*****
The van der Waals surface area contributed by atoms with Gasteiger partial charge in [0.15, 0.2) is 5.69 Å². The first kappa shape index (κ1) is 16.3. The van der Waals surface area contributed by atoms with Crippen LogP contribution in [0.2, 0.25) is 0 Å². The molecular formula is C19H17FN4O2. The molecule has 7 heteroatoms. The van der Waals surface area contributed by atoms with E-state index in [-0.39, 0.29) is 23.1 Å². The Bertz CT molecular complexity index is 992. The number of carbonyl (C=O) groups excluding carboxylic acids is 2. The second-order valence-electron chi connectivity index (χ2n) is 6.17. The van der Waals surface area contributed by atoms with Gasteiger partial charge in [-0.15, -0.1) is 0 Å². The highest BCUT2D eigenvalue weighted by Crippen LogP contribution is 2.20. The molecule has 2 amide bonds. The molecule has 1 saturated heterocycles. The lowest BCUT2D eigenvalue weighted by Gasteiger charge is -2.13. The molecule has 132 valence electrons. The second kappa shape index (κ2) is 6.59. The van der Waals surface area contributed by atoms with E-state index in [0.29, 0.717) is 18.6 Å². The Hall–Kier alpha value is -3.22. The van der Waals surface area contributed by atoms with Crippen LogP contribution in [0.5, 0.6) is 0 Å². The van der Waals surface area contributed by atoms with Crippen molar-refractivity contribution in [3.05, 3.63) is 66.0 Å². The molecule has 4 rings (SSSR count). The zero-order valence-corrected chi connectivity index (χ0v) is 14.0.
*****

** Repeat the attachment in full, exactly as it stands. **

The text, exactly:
The van der Waals surface area contributed by atoms with Gasteiger partial charge in [0.15, 0.2) is 5.69 Å². The first kappa shape index (κ1) is 16.3. The van der Waals surface area contributed by atoms with Crippen LogP contribution in [0.2, 0.25) is 0 Å². The molecular formula is C19H17FN4O2. The molecule has 7 heteroatoms. The van der Waals surface area contributed by atoms with E-state index in [-0.39, 0.29) is 23.1 Å². The Bertz CT molecular complexity index is 992. The number of carbonyl (C=O) groups excluding carboxylic acids is 2. The second-order valence-electron chi connectivity index (χ2n) is 6.17. The van der Waals surface area contributed by atoms with Gasteiger partial charge in [-0.15, -0.1) is 0 Å². The highest BCUT2D eigenvalue weighted by Crippen LogP contribution is 2.20. The molecule has 2 amide bonds. The molecule has 1 saturated heterocycles. The lowest BCUT2D eigenvalue weighted by Gasteiger charge is -2.13. The molecule has 132 valence electrons. The second kappa shape index (κ2) is 6.59. The van der Waals surface area contributed by atoms with E-state index in [0.29, 0.717) is 18.6 Å². The Hall–Kier alpha value is -3.22. The van der Waals surface area contributed by atoms with Crippen LogP contribution in [0.5, 0.6) is 0 Å². The van der Waals surface area contributed by atoms with Crippen molar-refractivity contribution in [3.05, 3.63) is 66.0 Å². The molecule has 4 rings (SSSR count). The zero-order valence-corrected chi connectivity index (χ0v) is 14.0.